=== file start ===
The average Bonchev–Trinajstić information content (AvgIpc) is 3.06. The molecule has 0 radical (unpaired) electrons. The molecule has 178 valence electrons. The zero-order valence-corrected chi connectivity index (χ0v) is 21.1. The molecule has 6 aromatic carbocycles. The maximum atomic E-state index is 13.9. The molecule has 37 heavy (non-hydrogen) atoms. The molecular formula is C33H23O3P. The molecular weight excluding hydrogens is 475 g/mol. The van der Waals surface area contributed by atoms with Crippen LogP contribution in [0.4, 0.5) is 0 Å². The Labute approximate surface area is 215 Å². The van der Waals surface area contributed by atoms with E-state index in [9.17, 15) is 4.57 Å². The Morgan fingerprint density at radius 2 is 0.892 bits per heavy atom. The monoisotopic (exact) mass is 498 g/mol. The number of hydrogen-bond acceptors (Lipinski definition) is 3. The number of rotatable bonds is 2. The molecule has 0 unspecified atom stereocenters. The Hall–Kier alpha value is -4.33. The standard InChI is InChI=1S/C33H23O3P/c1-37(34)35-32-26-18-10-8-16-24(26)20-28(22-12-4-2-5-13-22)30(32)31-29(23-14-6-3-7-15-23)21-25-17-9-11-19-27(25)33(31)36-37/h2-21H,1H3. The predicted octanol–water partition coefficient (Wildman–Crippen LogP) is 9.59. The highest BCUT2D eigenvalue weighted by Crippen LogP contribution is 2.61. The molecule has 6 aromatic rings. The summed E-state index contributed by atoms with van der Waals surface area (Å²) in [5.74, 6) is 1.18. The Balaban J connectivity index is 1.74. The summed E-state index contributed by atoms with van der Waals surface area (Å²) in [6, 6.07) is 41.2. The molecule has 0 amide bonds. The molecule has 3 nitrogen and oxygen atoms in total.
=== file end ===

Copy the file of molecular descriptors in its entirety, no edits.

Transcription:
The average Bonchev–Trinajstić information content (AvgIpc) is 3.06. The molecule has 0 radical (unpaired) electrons. The molecule has 178 valence electrons. The zero-order valence-corrected chi connectivity index (χ0v) is 21.1. The molecule has 6 aromatic carbocycles. The maximum atomic E-state index is 13.9. The molecule has 37 heavy (non-hydrogen) atoms. The molecular formula is C33H23O3P. The molecular weight excluding hydrogens is 475 g/mol. The van der Waals surface area contributed by atoms with Crippen LogP contribution in [0.4, 0.5) is 0 Å². The Labute approximate surface area is 215 Å². The van der Waals surface area contributed by atoms with E-state index in [9.17, 15) is 4.57 Å². The Morgan fingerprint density at radius 2 is 0.892 bits per heavy atom. The monoisotopic (exact) mass is 498 g/mol. The number of hydrogen-bond acceptors (Lipinski definition) is 3. The number of rotatable bonds is 2. The molecule has 0 unspecified atom stereocenters. The Hall–Kier alpha value is -4.33. The standard InChI is InChI=1S/C33H23O3P/c1-37(34)35-32-26-18-10-8-16-24(26)20-28(22-12-4-2-5-13-22)30(32)31-29(23-14-6-3-7-15-23)21-25-17-9-11-19-27(25)33(31)36-37/h2-21H,1H3. The predicted octanol–water partition coefficient (Wildman–Crippen LogP) is 9.59. The highest BCUT2D eigenvalue weighted by Crippen LogP contribution is 2.61. The molecule has 6 aromatic rings. The summed E-state index contributed by atoms with van der Waals surface area (Å²) in [5.74, 6) is 1.18. The Balaban J connectivity index is 1.74. The summed E-state index contributed by atoms with van der Waals surface area (Å²) in [6, 6.07) is 41.2. The molecule has 0 amide bonds. The molecule has 3 nitrogen and oxygen atoms in total.